Balancing Privacy, Free Speech and Good Business in Corporate Social Media Policies

“You know what, Stewie? If you don’t like it, go on the internet and complain.”
Brian Griffin, Family Guy.

For the best interest of both employers and employees, Brian Griffin’s advice should probably be reconsidered. But, as we all know, that seems to be an impossibility in this day and age.

Because social networking sites are a relatively young phenomenon, employment law on this topic is still in its adolescence.

Teri Merrick

Teri Merrick

Many lines remain blurry. While employees have certain rights to discuss pay, working conditions and engage in “other concerted activities” pursuant to Section 7 of the National Labor Relations Act, employers still have the right to protect their business interests and enforce legitimate employment policies. The National Labor Relations Board’s advice on Social Media communications and appropriate Social Media Policies can help to provide a better understanding of how this field of law has developed since 2010.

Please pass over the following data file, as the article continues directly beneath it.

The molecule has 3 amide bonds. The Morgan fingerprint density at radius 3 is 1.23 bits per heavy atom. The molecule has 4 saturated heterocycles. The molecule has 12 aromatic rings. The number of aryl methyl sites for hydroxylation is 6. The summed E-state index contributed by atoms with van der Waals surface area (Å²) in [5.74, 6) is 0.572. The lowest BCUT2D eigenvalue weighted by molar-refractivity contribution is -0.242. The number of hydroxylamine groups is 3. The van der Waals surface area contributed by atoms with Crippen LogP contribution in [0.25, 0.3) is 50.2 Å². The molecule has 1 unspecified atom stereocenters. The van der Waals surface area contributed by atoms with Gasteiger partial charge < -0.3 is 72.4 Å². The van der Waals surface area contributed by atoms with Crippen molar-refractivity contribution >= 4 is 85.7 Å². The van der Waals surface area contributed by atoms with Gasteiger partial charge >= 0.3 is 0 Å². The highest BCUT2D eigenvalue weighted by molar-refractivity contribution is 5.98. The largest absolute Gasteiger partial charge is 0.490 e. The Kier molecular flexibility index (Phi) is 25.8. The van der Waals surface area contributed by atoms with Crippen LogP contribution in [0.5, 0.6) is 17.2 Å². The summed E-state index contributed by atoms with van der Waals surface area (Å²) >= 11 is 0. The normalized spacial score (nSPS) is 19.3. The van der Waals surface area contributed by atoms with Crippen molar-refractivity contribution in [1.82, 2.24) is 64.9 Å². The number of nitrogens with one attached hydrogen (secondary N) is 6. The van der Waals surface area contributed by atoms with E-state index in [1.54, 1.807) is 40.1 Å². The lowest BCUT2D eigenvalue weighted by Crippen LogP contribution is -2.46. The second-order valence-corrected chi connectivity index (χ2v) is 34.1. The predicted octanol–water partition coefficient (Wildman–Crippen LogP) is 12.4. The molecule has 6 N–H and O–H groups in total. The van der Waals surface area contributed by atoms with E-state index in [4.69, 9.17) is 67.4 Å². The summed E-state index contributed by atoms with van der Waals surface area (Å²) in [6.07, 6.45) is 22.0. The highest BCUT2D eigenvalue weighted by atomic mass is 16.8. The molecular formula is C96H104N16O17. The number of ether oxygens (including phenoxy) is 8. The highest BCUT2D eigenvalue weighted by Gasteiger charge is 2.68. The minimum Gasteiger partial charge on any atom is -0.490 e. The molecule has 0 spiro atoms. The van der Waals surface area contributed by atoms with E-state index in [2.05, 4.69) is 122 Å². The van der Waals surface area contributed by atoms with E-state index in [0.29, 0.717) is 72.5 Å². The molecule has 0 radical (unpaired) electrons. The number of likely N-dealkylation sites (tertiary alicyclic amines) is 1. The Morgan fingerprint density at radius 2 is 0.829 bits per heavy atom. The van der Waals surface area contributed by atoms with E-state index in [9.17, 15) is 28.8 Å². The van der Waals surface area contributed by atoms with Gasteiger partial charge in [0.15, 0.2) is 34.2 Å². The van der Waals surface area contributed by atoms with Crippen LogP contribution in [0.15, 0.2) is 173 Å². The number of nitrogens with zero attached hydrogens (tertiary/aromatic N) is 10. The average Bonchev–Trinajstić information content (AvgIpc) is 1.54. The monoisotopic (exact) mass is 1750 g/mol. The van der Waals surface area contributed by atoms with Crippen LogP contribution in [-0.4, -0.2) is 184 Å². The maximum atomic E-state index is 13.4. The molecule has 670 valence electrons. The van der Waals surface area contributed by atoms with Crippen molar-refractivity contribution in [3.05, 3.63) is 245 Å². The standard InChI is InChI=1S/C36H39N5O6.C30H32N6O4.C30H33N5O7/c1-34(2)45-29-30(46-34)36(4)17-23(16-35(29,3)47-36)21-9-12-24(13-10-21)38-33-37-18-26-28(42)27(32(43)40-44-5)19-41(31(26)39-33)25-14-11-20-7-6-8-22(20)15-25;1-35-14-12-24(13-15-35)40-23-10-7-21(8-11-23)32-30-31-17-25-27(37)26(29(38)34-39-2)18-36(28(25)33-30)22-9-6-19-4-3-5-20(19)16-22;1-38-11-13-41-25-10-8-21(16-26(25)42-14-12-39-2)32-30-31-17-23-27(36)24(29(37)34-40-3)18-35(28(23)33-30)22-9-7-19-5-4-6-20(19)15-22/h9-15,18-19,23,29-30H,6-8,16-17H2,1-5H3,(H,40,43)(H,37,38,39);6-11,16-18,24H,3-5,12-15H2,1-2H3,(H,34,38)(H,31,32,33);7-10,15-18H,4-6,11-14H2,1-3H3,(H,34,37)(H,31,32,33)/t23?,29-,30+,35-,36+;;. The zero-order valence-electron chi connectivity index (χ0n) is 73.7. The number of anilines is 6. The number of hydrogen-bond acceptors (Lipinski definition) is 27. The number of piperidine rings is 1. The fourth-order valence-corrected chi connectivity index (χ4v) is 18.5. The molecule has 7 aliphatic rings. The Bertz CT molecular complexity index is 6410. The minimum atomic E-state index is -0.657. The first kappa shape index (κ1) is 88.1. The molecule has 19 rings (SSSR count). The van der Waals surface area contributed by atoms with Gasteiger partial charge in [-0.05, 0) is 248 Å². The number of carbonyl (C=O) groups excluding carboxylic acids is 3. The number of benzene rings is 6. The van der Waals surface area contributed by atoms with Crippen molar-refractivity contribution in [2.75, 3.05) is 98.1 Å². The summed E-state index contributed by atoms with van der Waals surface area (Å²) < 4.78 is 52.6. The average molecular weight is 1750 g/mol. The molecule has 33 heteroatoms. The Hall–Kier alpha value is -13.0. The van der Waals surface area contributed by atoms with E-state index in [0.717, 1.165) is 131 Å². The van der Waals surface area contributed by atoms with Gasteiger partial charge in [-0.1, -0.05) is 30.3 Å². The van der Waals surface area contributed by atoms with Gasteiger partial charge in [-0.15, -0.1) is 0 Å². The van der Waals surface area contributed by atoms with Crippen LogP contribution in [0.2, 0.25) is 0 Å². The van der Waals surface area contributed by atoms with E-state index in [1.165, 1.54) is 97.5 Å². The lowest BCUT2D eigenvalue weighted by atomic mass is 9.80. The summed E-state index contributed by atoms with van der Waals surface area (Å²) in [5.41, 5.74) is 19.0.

Protected concerted activity

If you’re an employer, before you say, “we don’t have any unionized employees, so the NLRA doesn’t apply to us,” click on the link and educate yourself. Those protections apply to ALL employees, unionized or at will. “Protected concerted activity” protections apply to everyone, and the NLRB has even created a stand-alone website to help employers and employees, alike, better understand the federal protections..

For many large and/or publicly traded companies, the impact of having internal employment issues or wage discussions publicized can be concerning. But an employer’s desire for privacy without adequate knowledge of federal employment protections can result in far greater damage for the company.